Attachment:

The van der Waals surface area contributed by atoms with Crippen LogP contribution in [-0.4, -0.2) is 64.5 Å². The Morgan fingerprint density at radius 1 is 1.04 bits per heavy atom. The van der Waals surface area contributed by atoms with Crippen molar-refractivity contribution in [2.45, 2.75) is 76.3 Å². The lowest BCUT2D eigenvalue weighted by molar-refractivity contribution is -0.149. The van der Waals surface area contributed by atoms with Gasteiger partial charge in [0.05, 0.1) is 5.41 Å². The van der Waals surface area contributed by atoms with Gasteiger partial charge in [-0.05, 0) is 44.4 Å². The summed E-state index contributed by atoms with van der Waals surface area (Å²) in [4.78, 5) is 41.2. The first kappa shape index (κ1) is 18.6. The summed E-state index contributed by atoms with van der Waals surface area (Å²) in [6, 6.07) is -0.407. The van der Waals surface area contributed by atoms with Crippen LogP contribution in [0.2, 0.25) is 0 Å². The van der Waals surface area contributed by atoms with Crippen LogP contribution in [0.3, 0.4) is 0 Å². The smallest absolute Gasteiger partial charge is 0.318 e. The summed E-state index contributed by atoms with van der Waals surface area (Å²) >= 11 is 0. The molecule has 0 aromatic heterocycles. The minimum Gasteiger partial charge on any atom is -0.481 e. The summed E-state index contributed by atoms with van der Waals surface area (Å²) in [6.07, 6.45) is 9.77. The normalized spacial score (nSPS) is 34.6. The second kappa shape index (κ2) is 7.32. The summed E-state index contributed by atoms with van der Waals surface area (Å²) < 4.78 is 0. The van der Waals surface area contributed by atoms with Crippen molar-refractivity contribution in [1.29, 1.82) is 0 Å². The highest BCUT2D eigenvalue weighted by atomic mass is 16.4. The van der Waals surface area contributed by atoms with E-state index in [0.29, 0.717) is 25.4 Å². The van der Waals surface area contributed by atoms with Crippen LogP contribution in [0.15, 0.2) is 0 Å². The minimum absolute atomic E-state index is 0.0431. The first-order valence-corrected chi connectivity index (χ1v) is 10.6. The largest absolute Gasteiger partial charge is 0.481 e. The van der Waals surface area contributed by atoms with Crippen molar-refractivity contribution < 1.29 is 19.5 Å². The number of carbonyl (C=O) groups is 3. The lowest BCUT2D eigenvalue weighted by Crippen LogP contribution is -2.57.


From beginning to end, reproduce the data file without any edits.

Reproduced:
The van der Waals surface area contributed by atoms with Crippen LogP contribution in [-0.4, -0.2) is 64.5 Å². The Morgan fingerprint density at radius 1 is 1.04 bits per heavy atom. The van der Waals surface area contributed by atoms with Crippen molar-refractivity contribution in [2.45, 2.75) is 76.3 Å². The lowest BCUT2D eigenvalue weighted by molar-refractivity contribution is -0.149. The van der Waals surface area contributed by atoms with Gasteiger partial charge in [0.05, 0.1) is 5.41 Å². The van der Waals surface area contributed by atoms with Gasteiger partial charge in [-0.05, 0) is 44.4 Å². The summed E-state index contributed by atoms with van der Waals surface area (Å²) in [4.78, 5) is 41.2. The first kappa shape index (κ1) is 18.6. The summed E-state index contributed by atoms with van der Waals surface area (Å²) in [6, 6.07) is -0.407. The van der Waals surface area contributed by atoms with Crippen LogP contribution in [0.2, 0.25) is 0 Å². The van der Waals surface area contributed by atoms with Crippen LogP contribution in [0.3, 0.4) is 0 Å². The smallest absolute Gasteiger partial charge is 0.318 e. The summed E-state index contributed by atoms with van der Waals surface area (Å²) >= 11 is 0. The molecule has 0 aromatic heterocycles. The minimum Gasteiger partial charge on any atom is -0.481 e. The summed E-state index contributed by atoms with van der Waals surface area (Å²) in [6.07, 6.45) is 9.77. The normalized spacial score (nSPS) is 34.6. The second kappa shape index (κ2) is 7.32. The summed E-state index contributed by atoms with van der Waals surface area (Å²) < 4.78 is 0. The van der Waals surface area contributed by atoms with Crippen molar-refractivity contribution in [1.29, 1.82) is 0 Å². The highest BCUT2D eigenvalue weighted by atomic mass is 16.4. The van der Waals surface area contributed by atoms with E-state index in [0.29, 0.717) is 25.4 Å². The van der Waals surface area contributed by atoms with Crippen LogP contribution in [0.15, 0.2) is 0 Å². The minimum absolute atomic E-state index is 0.0431. The first-order valence-corrected chi connectivity index (χ1v) is 10.6. The largest absolute Gasteiger partial charge is 0.481 e. The van der Waals surface area contributed by atoms with Crippen molar-refractivity contribution < 1.29 is 19.5 Å². The number of carbonyl (C=O) groups is 3. The lowest BCUT2D eigenvalue weighted by Crippen LogP contribution is -2.57.